But, some American scientists caution that U.S. agriculture is not immune from the disasters that have befallen farmers abroad.
Last year, an extensive study conducted by Harvard University concluded it was "extremely unlikely" that an outbreak of BSE, or Mad Cow disease, would occur in the United States. This week, the Government Accounting Office presented its study that places the U.S. in the "unlikely but not excluded" category.
At the same time, the U.S. was already taking precautions to prevent an outbreak of Mad Cow on American soil. Those precautions included banning the practice of supplementing cattle feed with meat and bone meal from sheep, goats, and cattle. The brains and spinal cords of infected animals are believed to be the organs that harbor BSE.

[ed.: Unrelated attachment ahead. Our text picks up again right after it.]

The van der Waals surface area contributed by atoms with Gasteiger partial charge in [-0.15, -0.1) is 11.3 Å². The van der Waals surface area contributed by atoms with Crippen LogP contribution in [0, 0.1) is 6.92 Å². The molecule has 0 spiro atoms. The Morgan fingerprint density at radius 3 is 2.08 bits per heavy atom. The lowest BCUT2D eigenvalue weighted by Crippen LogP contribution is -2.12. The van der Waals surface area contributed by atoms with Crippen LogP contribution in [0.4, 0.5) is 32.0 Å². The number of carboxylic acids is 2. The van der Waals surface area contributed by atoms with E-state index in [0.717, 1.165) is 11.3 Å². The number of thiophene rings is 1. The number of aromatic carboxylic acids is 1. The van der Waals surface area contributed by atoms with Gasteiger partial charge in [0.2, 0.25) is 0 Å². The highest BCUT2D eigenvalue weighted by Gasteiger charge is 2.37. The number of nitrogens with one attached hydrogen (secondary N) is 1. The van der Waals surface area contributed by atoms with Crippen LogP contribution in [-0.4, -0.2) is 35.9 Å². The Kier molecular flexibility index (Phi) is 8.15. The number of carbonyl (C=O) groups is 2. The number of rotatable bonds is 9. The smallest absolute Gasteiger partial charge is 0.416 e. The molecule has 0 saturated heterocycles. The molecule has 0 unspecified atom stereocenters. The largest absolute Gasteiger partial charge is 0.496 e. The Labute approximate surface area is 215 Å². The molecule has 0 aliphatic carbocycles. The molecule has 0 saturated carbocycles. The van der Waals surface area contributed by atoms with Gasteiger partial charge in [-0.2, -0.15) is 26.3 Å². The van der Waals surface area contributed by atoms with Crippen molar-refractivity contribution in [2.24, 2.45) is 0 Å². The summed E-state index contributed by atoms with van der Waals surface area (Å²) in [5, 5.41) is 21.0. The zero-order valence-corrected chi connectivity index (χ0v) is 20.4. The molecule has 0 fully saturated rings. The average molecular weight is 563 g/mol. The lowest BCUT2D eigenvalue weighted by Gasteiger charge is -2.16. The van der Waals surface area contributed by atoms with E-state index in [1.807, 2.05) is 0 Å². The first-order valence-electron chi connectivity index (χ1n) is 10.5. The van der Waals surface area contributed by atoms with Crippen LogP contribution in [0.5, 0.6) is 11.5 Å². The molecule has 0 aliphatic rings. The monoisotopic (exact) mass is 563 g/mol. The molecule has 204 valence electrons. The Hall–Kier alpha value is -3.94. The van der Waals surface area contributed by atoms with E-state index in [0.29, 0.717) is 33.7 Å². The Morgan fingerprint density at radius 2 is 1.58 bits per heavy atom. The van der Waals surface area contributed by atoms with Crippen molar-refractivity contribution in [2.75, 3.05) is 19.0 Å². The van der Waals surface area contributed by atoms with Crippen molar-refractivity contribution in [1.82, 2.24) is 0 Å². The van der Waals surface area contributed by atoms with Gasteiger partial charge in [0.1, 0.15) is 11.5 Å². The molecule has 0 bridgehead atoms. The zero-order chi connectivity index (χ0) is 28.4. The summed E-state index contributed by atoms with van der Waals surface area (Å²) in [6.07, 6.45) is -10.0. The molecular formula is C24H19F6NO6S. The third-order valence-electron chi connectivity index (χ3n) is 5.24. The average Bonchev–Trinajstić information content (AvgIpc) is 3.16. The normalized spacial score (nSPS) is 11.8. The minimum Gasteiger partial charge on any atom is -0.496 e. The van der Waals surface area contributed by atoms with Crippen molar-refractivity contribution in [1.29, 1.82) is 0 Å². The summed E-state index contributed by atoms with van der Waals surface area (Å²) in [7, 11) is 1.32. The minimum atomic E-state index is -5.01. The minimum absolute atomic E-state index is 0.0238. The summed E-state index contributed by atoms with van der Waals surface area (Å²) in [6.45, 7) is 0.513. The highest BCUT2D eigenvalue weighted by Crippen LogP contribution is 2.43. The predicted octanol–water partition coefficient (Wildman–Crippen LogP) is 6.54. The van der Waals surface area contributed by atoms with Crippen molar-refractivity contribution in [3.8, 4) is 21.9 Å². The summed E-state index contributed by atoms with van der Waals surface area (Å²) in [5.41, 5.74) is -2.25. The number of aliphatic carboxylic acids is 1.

The GAOs concern centers around this rule. Government Officials conducted a random survey of more than 10-thousand 5-hundred feeding operations and found 364 in violation.
The USDA responded to the GAO study by insisting that the U.S. is safe from Mad Cow due to its aggressive and proactive prevention program. The Department has also moved to strengthen those programs through increased inspection of animals and improvements to communication channels between federal agencies.